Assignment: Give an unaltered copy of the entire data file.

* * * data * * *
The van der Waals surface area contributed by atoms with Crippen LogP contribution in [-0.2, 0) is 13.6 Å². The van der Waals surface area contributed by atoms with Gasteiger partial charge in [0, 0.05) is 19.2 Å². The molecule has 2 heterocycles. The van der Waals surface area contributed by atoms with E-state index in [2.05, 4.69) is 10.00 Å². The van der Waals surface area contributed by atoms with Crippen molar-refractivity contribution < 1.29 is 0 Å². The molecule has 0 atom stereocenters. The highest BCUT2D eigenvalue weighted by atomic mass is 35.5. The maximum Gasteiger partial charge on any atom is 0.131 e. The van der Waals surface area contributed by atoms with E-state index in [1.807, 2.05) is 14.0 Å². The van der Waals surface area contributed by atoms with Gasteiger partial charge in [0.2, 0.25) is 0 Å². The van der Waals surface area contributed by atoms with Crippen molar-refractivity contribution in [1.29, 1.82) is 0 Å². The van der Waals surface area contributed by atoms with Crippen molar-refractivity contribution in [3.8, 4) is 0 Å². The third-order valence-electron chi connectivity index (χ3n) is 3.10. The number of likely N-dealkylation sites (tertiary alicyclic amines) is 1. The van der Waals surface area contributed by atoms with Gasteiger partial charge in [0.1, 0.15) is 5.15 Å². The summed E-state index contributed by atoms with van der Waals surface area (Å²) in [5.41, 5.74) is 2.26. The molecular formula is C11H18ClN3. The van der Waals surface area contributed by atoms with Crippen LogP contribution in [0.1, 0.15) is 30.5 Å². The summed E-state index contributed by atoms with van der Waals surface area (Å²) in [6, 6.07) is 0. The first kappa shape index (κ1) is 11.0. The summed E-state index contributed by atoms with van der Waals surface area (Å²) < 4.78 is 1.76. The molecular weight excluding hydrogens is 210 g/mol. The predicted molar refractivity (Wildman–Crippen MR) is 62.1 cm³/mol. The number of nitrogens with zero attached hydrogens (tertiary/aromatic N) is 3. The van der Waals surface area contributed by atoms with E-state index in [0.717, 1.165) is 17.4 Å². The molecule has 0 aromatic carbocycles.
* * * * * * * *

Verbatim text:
The van der Waals surface area contributed by atoms with Crippen LogP contribution in [-0.2, 0) is 13.6 Å². The van der Waals surface area contributed by atoms with Gasteiger partial charge in [0, 0.05) is 19.2 Å². The molecule has 2 heterocycles. The van der Waals surface area contributed by atoms with E-state index in [2.05, 4.69) is 10.00 Å². The van der Waals surface area contributed by atoms with Crippen molar-refractivity contribution < 1.29 is 0 Å². The molecule has 0 atom stereocenters. The highest BCUT2D eigenvalue weighted by atomic mass is 35.5. The maximum Gasteiger partial charge on any atom is 0.131 e. The van der Waals surface area contributed by atoms with E-state index in [1.807, 2.05) is 14.0 Å². The van der Waals surface area contributed by atoms with Gasteiger partial charge in [0.2, 0.25) is 0 Å². The van der Waals surface area contributed by atoms with Crippen molar-refractivity contribution in [1.29, 1.82) is 0 Å². The van der Waals surface area contributed by atoms with Crippen molar-refractivity contribution in [3.8, 4) is 0 Å². The third-order valence-electron chi connectivity index (χ3n) is 3.10. The number of likely N-dealkylation sites (tertiary alicyclic amines) is 1. The van der Waals surface area contributed by atoms with Gasteiger partial charge in [0.1, 0.15) is 5.15 Å². The summed E-state index contributed by atoms with van der Waals surface area (Å²) in [5.41, 5.74) is 2.26. The molecular formula is C11H18ClN3. The van der Waals surface area contributed by atoms with Crippen LogP contribution in [0.1, 0.15) is 30.5 Å². The summed E-state index contributed by atoms with van der Waals surface area (Å²) in [6, 6.07) is 0. The first kappa shape index (κ1) is 11.0. The summed E-state index contributed by atoms with van der Waals surface area (Å²) < 4.78 is 1.76. The molecular weight excluding hydrogens is 210 g/mol. The predicted molar refractivity (Wildman–Crippen MR) is 62.1 cm³/mol. The number of nitrogens with zero attached hydrogens (tertiary/aromatic N) is 3. The van der Waals surface area contributed by atoms with E-state index in [0.717, 1.165) is 17.4 Å². The molecule has 0 aromatic carbocycles.